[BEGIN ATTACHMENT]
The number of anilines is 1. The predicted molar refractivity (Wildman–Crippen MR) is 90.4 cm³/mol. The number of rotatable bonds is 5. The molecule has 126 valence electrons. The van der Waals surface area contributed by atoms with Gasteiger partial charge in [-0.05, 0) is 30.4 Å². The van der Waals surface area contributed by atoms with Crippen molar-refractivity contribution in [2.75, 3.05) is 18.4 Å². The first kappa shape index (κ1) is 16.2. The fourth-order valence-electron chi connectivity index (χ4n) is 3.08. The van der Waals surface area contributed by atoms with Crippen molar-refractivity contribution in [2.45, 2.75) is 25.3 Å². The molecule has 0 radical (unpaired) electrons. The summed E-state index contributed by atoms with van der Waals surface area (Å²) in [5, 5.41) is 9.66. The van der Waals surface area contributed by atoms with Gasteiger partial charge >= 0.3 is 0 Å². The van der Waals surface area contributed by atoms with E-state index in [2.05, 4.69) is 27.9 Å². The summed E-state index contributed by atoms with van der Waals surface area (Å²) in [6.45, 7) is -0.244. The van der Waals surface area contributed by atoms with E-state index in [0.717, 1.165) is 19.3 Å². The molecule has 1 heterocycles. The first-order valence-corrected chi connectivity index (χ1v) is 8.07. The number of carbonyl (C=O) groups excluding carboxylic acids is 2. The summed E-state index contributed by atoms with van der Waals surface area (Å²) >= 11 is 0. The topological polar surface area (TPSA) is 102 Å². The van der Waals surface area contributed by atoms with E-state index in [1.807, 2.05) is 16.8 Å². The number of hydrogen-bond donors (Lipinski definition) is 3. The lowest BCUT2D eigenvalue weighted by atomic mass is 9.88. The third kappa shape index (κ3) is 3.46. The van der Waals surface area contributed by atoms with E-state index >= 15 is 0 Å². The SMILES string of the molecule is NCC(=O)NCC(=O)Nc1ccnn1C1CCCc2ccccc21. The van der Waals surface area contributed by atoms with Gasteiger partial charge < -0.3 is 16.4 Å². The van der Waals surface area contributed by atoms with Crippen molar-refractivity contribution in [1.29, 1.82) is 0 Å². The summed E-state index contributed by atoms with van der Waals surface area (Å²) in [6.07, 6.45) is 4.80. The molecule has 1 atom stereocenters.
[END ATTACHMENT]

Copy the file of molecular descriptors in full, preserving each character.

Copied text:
The number of anilines is 1. The predicted molar refractivity (Wildman–Crippen MR) is 90.4 cm³/mol. The number of rotatable bonds is 5. The molecule has 126 valence electrons. The van der Waals surface area contributed by atoms with Gasteiger partial charge in [-0.05, 0) is 30.4 Å². The van der Waals surface area contributed by atoms with Crippen molar-refractivity contribution in [2.75, 3.05) is 18.4 Å². The first kappa shape index (κ1) is 16.2. The fourth-order valence-electron chi connectivity index (χ4n) is 3.08. The van der Waals surface area contributed by atoms with Crippen molar-refractivity contribution in [2.45, 2.75) is 25.3 Å². The molecule has 0 radical (unpaired) electrons. The summed E-state index contributed by atoms with van der Waals surface area (Å²) in [5, 5.41) is 9.66. The van der Waals surface area contributed by atoms with Gasteiger partial charge >= 0.3 is 0 Å². The van der Waals surface area contributed by atoms with E-state index in [2.05, 4.69) is 27.9 Å². The summed E-state index contributed by atoms with van der Waals surface area (Å²) in [6.45, 7) is -0.244. The van der Waals surface area contributed by atoms with E-state index in [0.717, 1.165) is 19.3 Å². The molecule has 1 heterocycles. The first-order valence-corrected chi connectivity index (χ1v) is 8.07. The number of carbonyl (C=O) groups excluding carboxylic acids is 2. The summed E-state index contributed by atoms with van der Waals surface area (Å²) >= 11 is 0. The topological polar surface area (TPSA) is 102 Å². The van der Waals surface area contributed by atoms with E-state index in [1.807, 2.05) is 16.8 Å². The number of hydrogen-bond donors (Lipinski definition) is 3. The lowest BCUT2D eigenvalue weighted by atomic mass is 9.88. The third kappa shape index (κ3) is 3.46. The van der Waals surface area contributed by atoms with E-state index >= 15 is 0 Å². The SMILES string of the molecule is NCC(=O)NCC(=O)Nc1ccnn1C1CCCc2ccccc21. The van der Waals surface area contributed by atoms with Gasteiger partial charge < -0.3 is 16.4 Å². The van der Waals surface area contributed by atoms with Crippen molar-refractivity contribution in [1.29, 1.82) is 0 Å². The summed E-state index contributed by atoms with van der Waals surface area (Å²) in [6.07, 6.45) is 4.80. The molecule has 1 atom stereocenters.